Tuesday, July 31, 2012

Louisiana Colonial Document Project Underway

French and Spanish Documents
Storage boxes

Among the cultural and historical treasures in the custody of the Louisiana State Museum are some 70,000 handwritten records of the proceedings of colonial Louisiana’s French Superior Council (1714-1769) and Spanish Judiciary (1769-1803). Totaling almost a quarter million pages, the records have provided generations of historians, students, sociologists and genealogists with a rich source of data on New Orleans’s earliest days.
Here is a story of one Spanish Colonial  Louisiana document that also provided for a wonderful mystery on PBS program the History Detectives segment titled: click here:Galvez Papers 

In a race against time to save the antique documents, which in many instances are darkening, decaying and being eaten away by the acidic inks used in their creation, the Museum is re-housing the manuscripts and has committed itself to a multi-year, half-million dollar digitization and online publication project.
The project’s ultimate result will be a searchable online database of document scans and extant finding aids, freely accessible to anyone in the world with a web-enabled device. By making a tremendous body of source material readily available to researchers the world over, the project will offer up a fuller, more complete picture of daily life in colonial Louisiana, expand our knowledge of Louisiana history and culture exponentially, and provide new insight into our origins.

Because completion of the project is still several years away, the Museum is partnering with the LOUISiana Digital Library to publish some of the already-scanned documents online beginning in January 2012.

Known as LOUIS, and freely accessible at http://www.louisianadigitallibrary.org/, the LOUISiana Digital Library is a collection of digital resources—photographs, maps, manuscript materials, books, music, oral histories, etc.—from dozens of Louisiana archives, libraries, museums and other repositories. 

Completion of the colonial documents digitization and online publication project will require sustained effort and several hundred thousand dollars in funding over the next few years. The Louisiana Museum Foundation (LMF), the Museum’s major non-profit donor support group, is soliciting supporters and seeking grants to complete the project and to provide for management of the new digital resources to be created.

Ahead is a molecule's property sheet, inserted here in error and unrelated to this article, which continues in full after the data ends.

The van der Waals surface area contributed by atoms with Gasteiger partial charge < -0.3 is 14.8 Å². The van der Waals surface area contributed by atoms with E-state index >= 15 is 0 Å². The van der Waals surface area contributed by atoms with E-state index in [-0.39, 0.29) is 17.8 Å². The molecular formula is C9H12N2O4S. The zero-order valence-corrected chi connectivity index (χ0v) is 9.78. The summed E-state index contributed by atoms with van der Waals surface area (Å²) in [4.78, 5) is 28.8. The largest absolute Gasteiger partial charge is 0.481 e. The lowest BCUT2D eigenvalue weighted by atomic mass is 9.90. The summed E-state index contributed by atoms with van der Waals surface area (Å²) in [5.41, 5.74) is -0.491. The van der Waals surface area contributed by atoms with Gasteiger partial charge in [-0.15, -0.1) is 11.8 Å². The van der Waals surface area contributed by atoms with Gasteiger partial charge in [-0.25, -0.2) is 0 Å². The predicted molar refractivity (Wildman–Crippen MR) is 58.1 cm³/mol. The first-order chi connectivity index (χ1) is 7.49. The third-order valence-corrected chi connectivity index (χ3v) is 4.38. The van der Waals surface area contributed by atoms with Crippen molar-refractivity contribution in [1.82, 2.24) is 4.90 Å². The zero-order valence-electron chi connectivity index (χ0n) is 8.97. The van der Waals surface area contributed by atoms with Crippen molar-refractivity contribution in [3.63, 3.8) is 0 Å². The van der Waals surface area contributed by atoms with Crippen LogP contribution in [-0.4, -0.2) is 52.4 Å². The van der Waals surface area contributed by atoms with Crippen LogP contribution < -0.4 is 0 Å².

The French Superior Council and Spanish Judiciary records tell thousands of individual stories which, taken together, document the daily life of Louisiana’s first permanent European and African inhabitants, and of their relations with allied and enemy Native tribes. They are a treasure-trove of information and their publication on LOUIS will put critical source materials dealing with Louisiana’s history and culture at the fingertips of researchers and genealogists and will build support for the larger effort.
For more information about this project or to sign up as a transcription/translation volunteer, contact the Louisiana State Museum’s Director of Collections, Greg Lambousy, at glambousy@crt.la.gov or 504-599-1946. To make a donation to the project, contact Anne Atkinson at the Louisiana Museum Foundation, aatkinson@thelmf.org or 504-558-0493.  You invited to view the Galvez Papers here: http://video.pbs.org/video/1575582583/?starttime=1176060    

1 comment:

  1. Wow, this sounds like a very interesting project. Saving these docs is extremely important. Glad you're involved with this. Keep up the great work!